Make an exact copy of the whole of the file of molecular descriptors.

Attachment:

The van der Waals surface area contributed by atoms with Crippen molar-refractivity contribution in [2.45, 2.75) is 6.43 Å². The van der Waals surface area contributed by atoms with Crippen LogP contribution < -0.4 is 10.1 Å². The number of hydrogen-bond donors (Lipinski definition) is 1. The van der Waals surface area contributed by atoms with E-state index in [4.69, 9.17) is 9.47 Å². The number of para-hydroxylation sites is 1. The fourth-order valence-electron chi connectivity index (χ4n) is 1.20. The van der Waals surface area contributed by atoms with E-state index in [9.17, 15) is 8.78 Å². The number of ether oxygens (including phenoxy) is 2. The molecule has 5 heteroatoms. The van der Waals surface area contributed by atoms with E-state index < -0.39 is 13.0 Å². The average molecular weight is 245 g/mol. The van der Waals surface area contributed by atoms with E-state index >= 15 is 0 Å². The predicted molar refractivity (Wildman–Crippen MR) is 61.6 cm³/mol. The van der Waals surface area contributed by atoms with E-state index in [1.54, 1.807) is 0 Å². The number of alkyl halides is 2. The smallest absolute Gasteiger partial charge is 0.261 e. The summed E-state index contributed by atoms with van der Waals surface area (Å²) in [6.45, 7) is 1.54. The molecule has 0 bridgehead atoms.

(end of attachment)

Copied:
The van der Waals surface area contributed by atoms with Crippen molar-refractivity contribution in [2.45, 2.75) is 6.43 Å². The van der Waals surface area contributed by atoms with Crippen LogP contribution < -0.4 is 10.1 Å². The number of hydrogen-bond donors (Lipinski definition) is 1. The van der Waals surface area contributed by atoms with E-state index in [4.69, 9.17) is 9.47 Å². The number of para-hydroxylation sites is 1. The fourth-order valence-electron chi connectivity index (χ4n) is 1.20. The van der Waals surface area contributed by atoms with E-state index in [9.17, 15) is 8.78 Å². The number of ether oxygens (including phenoxy) is 2. The molecule has 5 heteroatoms. The van der Waals surface area contributed by atoms with E-state index < -0.39 is 13.0 Å². The average molecular weight is 245 g/mol. The van der Waals surface area contributed by atoms with E-state index >= 15 is 0 Å². The predicted molar refractivity (Wildman–Crippen MR) is 61.6 cm³/mol. The van der Waals surface area contributed by atoms with E-state index in [1.54, 1.807) is 0 Å². The number of alkyl halides is 2. The smallest absolute Gasteiger partial charge is 0.261 e. The summed E-state index contributed by atoms with van der Waals surface area (Å²) in [6.45, 7) is 1.54. The molecule has 0 bridgehead atoms.